1. This site uses cookies. By continuing to use this site, you are agreeing to our use of cookies. Learn More.
  2. Hi Guest, welcome to the TES Community!

    Connect with like-minded professionals and have your say on the issues that matter to you.

    Don't forget to look at the how to guide.

    Dismiss Notice

First placement expectations

Discussion in 'Trainee and student teachers' started by meggriffin, Jun 14, 2011.

  1. Hi all,
    I'm thinking forward to September when I begin my first ever teaching placement....
    I will have completed 3 full weeks in university by then so when should I expect to take my first lesson? Will it be on my first day of placement? Will I get to observe for a lesson/day/week before I am let loose with my own plans? Will I be backed up by a teacher if I flake or will I have to simply take it all on the chin??
    I realise that all placements will be different but can you tell me what structure your first placement took? I'm a planner and at the moment have no idea what to expect so would love to get some sort of idea of what to expect in my head!
     
  2. rainbow_gold

    rainbow_gold New commenter

    Hi,
    well done on getting on your course, very exciting times!
    In my experience your school will ease you into the placement - I observed lessons for about a week and a half before I taught my first lesson. They will want you to familiarise yourself with the students on your timetable first, and see the general teaching style of your department before you are let loose on the students.
    They may also have schemes of work that they want you to follow, so it is impossible for you to plan lessons before you start your placement really.
    To be honest, if a lesson starts to fail it is more likely that the host teacher will sit back and let you deal with it, and this is better for your teaching even if it doesnt feel like it at the time! If the students watch their own class teacher come in and bring a lesson back on track, they will start to think that they don't have to respect you and only have to behave for class teacher. Your host teacher will not want to undermine you in front of your students. Honestly you will surprise yourself with how in control you'll feel when it is your lesson, you wont WANT the class teacher to have any input! :)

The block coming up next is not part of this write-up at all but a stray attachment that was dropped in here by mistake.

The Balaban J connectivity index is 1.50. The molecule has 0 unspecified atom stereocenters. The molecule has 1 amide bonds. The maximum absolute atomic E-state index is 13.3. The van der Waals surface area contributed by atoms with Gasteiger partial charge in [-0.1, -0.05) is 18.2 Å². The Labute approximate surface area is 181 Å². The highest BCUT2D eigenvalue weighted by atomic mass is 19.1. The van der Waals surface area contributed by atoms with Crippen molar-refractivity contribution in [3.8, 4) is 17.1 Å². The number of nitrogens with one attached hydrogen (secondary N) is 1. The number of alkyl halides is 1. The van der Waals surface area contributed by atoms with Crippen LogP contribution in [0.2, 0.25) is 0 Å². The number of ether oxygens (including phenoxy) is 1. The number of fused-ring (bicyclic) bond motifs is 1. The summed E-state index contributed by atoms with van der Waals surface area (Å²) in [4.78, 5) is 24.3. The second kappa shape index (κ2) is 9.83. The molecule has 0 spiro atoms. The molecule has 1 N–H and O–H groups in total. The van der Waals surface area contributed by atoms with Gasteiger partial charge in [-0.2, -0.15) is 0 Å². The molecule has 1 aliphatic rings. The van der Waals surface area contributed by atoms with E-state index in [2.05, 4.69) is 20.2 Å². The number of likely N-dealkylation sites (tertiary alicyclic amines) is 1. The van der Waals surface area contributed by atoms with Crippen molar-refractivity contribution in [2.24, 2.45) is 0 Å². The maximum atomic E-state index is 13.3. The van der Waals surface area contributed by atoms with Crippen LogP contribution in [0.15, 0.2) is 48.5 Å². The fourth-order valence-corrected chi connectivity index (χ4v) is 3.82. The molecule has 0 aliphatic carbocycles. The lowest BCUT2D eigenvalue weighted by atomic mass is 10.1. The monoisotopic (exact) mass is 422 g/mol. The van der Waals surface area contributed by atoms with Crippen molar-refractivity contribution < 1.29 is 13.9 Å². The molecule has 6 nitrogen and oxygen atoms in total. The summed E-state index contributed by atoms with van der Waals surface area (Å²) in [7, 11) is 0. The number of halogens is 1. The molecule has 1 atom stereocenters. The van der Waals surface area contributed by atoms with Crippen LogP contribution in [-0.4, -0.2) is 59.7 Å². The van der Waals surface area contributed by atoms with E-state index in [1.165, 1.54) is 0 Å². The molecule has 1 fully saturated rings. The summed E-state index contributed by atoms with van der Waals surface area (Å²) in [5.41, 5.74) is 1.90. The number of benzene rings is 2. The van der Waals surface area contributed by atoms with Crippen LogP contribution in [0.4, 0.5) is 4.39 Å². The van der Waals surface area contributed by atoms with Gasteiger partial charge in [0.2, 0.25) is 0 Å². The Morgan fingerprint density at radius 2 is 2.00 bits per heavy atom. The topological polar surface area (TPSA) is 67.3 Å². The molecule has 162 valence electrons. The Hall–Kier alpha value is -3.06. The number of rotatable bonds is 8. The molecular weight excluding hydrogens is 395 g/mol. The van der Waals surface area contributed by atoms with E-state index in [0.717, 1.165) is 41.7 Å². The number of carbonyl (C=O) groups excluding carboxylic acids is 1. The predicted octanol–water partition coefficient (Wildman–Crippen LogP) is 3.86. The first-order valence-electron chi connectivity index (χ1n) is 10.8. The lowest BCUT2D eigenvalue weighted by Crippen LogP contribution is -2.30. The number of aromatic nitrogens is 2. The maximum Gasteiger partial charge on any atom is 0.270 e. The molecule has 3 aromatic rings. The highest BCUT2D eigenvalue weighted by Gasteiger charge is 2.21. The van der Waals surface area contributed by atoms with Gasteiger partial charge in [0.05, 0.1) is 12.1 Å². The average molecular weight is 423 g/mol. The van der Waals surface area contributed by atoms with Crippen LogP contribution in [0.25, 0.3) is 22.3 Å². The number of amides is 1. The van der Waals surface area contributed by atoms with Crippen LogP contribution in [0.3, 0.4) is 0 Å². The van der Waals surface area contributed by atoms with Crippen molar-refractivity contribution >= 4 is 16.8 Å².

Good luck!! x
     
  3. Hi, I too am starting a PGCE Primary in september and am thinking about placements. I have had two very different experiences in schools whilst volunteering - the school I have been at for two years are extremely supportive, whereas another school I spent some time with made me feel like I was in the way. I like to think the schools the uni chooses will have been checked for this kind of thing, but what if we get landed with an unhelpful teacher/mentor?! Than again, I'm probably way ahead of myself! Lou x
     
  4. dairymilkqueen

    dairymilkqueen New commenter

    I'm starting my PGCE in September too but work in a secondary school at the mo (I'm a TA)and we have had at least 3 student teachers in the department on both the A and B placements each year. Generally on placement A they dont start teaching for a couple of weeks (we have a 2 week timetable so don't if that's why) and placement B students tend to start teaching a bit quicker (but then they've already done their first placement) after having time to observe the classes they will be teaching. So I wouldn't worry about being thrown in at the deep end and having to teach on your first day! I guess it will vary by school though. And they will have a SOW of work to follow so you can't pre-plan lessons, it also depends massively on what the kids are like, it will be really difficult to plan a lesson now without knowing what you will have to teach and who. One thing I would say is start gathering resources you like, or useful websites, I've started to this in the hour I have at the end of the school day before i finish.
    As for mentors, I reckon if yuo're having problems you will need to speak to your uni mentor, and your first point of call for an unhelpful teacher is your mentor at the school.
     
  5. Sillow

    Sillow Senior commenter

    My first placement consisted of two weeks of observation; seeing different classes in school, getting to know how things work, looking at planning, finding out where children were etc.
    Then my first teaching placement was several weeks, I started off just working with small groups, planning an activity for them with the help of the class teacher, related to what they were learning. I had a couple of observations of those. I also did whole class sessions such as taking the register (good to do in different languages; we had a different language each week!), story time and seeing them home. Then I moved on to planning and teaching lessons with the help of the class teacher.
    Your final placement gets you up to speed in terms of planning and delivering, but that's a year away! You will get as much support as you need over your first placement or two to get you to that point. [​IMG]
     
  6. minnieminx

    minnieminx New commenter